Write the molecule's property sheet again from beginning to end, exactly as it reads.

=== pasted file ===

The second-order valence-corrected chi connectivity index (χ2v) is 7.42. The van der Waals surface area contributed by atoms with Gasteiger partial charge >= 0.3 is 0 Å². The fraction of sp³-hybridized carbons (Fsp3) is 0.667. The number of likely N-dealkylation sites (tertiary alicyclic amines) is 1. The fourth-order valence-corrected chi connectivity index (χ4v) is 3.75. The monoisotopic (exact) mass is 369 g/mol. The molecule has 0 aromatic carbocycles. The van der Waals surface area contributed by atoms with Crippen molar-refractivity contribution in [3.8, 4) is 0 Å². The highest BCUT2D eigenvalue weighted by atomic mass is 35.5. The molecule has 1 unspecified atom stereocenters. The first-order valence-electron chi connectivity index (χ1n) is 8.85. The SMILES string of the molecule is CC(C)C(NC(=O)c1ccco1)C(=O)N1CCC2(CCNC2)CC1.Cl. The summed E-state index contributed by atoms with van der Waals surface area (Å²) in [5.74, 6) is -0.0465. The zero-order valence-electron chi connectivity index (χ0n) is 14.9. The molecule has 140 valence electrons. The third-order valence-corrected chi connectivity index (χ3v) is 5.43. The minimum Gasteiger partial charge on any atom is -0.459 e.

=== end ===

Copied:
The second-order valence-corrected chi connectivity index (χ2v) is 7.42. The van der Waals surface area contributed by atoms with Gasteiger partial charge >= 0.3 is 0 Å². The fraction of sp³-hybridized carbons (Fsp3) is 0.667. The number of likely N-dealkylation sites (tertiary alicyclic amines) is 1. The fourth-order valence-corrected chi connectivity index (χ4v) is 3.75. The monoisotopic (exact) mass is 369 g/mol. The molecule has 0 aromatic carbocycles. The van der Waals surface area contributed by atoms with Crippen molar-refractivity contribution in [3.8, 4) is 0 Å². The highest BCUT2D eigenvalue weighted by atomic mass is 35.5. The molecule has 1 unspecified atom stereocenters. The first-order valence-electron chi connectivity index (χ1n) is 8.85. The SMILES string of the molecule is CC(C)C(NC(=O)c1ccco1)C(=O)N1CCC2(CCNC2)CC1.Cl. The summed E-state index contributed by atoms with van der Waals surface area (Å²) in [5.74, 6) is -0.0465. The zero-order valence-electron chi connectivity index (χ0n) is 14.9. The molecule has 140 valence electrons. The third-order valence-corrected chi connectivity index (χ3v) is 5.43. The minimum Gasteiger partial charge on any atom is -0.459 e.